Can sports drinks actually improve performance?

Can sports drinks actually improve performance?

Every few years a performance beverage seems to sweep across the fitness world with athletes claiming to run faster, workout longer and perform better.

While sports drinks, electrolyte waters and chocolate milk have faded from the scene, watermelon juice, beet juice and pickle water are taking center stage.

Here are some of the latest finding on these so-called fitness boosting beverages:

Beet juice: Many research studies have found that this bright-red liquid can boost athletic performance. In one study, drinking half a cup of beet juice for seven days increased performance by 3.5 percent among high school athletes. A separate study found that it helped athletes exercise 16 percent longer.

“Beet juice has claimed this will help your athletic performance, but it wasn’t approved by the FDA for that,” says Dr. Charles Crotteau, a family medicine physician at Advocate Illinois Masonic Medical Center in Chicago.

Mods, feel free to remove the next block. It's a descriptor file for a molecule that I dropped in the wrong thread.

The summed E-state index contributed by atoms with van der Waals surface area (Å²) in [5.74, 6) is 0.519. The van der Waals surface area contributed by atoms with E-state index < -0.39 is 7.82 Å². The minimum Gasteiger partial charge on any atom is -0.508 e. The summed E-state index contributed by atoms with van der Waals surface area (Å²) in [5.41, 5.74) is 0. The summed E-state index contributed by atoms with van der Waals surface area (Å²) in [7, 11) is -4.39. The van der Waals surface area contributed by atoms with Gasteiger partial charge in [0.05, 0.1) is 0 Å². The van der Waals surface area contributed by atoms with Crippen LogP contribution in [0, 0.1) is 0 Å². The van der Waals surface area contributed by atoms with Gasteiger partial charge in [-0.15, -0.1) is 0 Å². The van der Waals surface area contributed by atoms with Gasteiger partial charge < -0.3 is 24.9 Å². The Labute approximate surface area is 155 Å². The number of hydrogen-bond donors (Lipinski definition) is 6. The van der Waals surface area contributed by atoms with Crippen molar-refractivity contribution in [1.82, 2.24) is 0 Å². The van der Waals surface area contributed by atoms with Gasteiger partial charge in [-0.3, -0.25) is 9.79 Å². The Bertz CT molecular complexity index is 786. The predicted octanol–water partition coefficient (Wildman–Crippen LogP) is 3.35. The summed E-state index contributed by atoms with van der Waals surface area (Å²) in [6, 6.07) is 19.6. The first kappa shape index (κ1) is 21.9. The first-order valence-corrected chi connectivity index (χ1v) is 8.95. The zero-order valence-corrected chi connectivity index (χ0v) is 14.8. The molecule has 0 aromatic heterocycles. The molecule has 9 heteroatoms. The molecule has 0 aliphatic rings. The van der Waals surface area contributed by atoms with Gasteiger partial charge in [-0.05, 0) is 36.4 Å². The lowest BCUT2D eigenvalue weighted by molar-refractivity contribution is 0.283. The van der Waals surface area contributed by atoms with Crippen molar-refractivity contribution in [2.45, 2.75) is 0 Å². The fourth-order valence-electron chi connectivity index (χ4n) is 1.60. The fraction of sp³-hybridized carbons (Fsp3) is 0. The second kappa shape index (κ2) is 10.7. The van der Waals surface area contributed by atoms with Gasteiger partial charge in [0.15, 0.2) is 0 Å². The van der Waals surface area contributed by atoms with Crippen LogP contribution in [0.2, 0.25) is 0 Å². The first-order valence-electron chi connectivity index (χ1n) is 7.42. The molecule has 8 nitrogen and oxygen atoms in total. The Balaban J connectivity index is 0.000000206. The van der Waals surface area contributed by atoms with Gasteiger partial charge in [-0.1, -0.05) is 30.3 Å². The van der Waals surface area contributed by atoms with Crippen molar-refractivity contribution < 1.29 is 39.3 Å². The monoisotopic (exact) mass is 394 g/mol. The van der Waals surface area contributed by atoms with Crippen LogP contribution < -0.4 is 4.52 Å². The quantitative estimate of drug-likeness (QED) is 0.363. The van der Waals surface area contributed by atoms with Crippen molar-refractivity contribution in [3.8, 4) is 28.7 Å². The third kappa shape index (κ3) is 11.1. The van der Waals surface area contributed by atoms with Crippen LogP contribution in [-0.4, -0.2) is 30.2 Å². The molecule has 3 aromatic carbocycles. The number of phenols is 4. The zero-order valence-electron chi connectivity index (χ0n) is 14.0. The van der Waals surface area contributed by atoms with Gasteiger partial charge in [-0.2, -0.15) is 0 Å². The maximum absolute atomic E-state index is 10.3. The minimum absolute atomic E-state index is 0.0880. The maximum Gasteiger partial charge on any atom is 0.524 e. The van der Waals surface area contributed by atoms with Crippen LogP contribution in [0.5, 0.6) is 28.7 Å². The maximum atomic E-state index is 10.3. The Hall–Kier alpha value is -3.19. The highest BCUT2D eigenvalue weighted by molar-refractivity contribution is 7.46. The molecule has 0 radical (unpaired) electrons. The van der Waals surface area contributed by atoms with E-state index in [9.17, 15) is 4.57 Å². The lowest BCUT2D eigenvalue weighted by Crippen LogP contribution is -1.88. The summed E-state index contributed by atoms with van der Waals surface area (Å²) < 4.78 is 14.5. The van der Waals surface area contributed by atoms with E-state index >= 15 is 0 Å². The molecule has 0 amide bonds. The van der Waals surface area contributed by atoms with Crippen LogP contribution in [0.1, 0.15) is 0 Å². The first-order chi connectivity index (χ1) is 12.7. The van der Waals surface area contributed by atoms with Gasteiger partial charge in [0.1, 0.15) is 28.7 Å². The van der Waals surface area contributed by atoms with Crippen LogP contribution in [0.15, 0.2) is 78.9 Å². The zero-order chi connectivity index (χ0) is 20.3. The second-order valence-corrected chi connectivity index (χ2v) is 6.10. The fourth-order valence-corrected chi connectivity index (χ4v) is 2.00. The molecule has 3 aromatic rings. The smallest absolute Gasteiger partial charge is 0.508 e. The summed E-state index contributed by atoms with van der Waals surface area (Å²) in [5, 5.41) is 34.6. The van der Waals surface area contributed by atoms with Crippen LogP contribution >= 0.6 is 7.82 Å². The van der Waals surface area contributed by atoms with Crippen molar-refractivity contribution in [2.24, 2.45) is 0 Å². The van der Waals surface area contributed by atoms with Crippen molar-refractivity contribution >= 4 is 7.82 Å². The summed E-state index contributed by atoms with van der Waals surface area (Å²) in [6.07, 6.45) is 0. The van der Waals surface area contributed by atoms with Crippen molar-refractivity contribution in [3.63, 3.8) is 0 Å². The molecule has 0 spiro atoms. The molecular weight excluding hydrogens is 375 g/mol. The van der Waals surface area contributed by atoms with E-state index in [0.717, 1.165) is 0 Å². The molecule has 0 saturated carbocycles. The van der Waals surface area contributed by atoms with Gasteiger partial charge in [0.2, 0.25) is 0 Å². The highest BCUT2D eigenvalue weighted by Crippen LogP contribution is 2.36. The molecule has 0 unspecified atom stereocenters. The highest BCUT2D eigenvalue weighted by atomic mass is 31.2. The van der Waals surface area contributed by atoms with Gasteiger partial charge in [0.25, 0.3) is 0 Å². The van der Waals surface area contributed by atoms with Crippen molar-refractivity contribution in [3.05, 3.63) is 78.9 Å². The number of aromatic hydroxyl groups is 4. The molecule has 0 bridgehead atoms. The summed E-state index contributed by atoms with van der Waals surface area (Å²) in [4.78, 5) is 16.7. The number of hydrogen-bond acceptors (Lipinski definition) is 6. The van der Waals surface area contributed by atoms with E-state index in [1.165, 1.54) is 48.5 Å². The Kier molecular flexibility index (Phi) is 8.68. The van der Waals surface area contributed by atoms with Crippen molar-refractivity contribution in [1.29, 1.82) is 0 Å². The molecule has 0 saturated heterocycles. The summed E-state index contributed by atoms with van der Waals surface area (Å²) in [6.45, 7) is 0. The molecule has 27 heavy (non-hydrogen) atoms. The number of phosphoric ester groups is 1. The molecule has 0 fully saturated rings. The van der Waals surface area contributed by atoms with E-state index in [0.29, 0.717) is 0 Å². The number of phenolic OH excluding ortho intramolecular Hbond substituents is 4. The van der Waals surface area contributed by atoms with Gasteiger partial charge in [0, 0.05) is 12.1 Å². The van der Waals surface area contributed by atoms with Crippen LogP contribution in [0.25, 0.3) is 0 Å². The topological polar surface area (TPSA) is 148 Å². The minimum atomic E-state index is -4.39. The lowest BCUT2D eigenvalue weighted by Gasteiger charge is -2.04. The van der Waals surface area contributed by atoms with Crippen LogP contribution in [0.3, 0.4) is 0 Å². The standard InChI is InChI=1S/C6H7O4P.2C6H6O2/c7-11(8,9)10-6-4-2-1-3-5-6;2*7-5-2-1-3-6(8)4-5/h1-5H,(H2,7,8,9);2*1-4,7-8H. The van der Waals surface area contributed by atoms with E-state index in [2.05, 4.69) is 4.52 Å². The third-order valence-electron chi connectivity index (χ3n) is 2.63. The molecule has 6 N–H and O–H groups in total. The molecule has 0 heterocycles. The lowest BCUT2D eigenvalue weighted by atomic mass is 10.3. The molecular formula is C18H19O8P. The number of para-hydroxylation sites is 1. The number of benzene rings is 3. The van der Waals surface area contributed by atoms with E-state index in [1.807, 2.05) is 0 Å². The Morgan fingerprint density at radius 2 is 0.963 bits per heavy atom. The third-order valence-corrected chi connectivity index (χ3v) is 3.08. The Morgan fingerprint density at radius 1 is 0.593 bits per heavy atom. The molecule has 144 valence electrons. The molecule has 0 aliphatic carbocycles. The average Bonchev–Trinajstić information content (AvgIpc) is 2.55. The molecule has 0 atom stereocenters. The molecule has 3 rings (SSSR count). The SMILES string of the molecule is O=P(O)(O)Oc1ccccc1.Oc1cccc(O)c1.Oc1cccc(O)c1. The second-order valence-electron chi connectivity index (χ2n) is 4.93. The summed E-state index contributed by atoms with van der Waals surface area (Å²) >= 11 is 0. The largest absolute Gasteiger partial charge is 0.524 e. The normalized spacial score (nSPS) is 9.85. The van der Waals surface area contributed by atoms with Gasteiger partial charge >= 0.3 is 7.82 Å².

Watermelon juice: In one study, published in the Journal of Agricultural and Food Chemistry, researchers found that drinking watermelon juice an hour before exercise reduced muscle soreness after a workout.

Pickle juice: Drinking just 2.5 ounces of pickle juice stops cramping while exercising at a faster rate than drinking water, according to a study performed at Brigham Young University. Those who drank pickle juice stopped cramping 37 percent faster than those drinking water, and 45 percent faster than those not consuming any liquid.

With all the hype of different sports beverages, athletes may wonder if they are worth giving them a try.

“Whether it’s a sports drink or chocolate, use what works for you,” says Dr. Crotteau, who is also a seasoned marathon runner. “There’s no robust scientific evidence for one sports drinks over another. The thing I look at is you need to replenish electrolytes from beverages like pickle juice, beet juice or Gatorade. Most importantly, you need water.”

Dr. Crotteau says that ultimately optimal hydration and nutrition are the most important things during a race.

“When you are exercising more than an hour you need to think about rehydrating, electrolyte replacements and glucose, which is when gels come into play,” he says. “It comes down to personal choice and preference.”

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One Comment

  1. I have never heard of ANY sports drink being approved by the FDA!!!

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health enews Staff
health enews Staff

health enews staff is a group of experienced writers from our Advocate Health Care and Aurora Health Care sites, which also includes freelance or intern writers.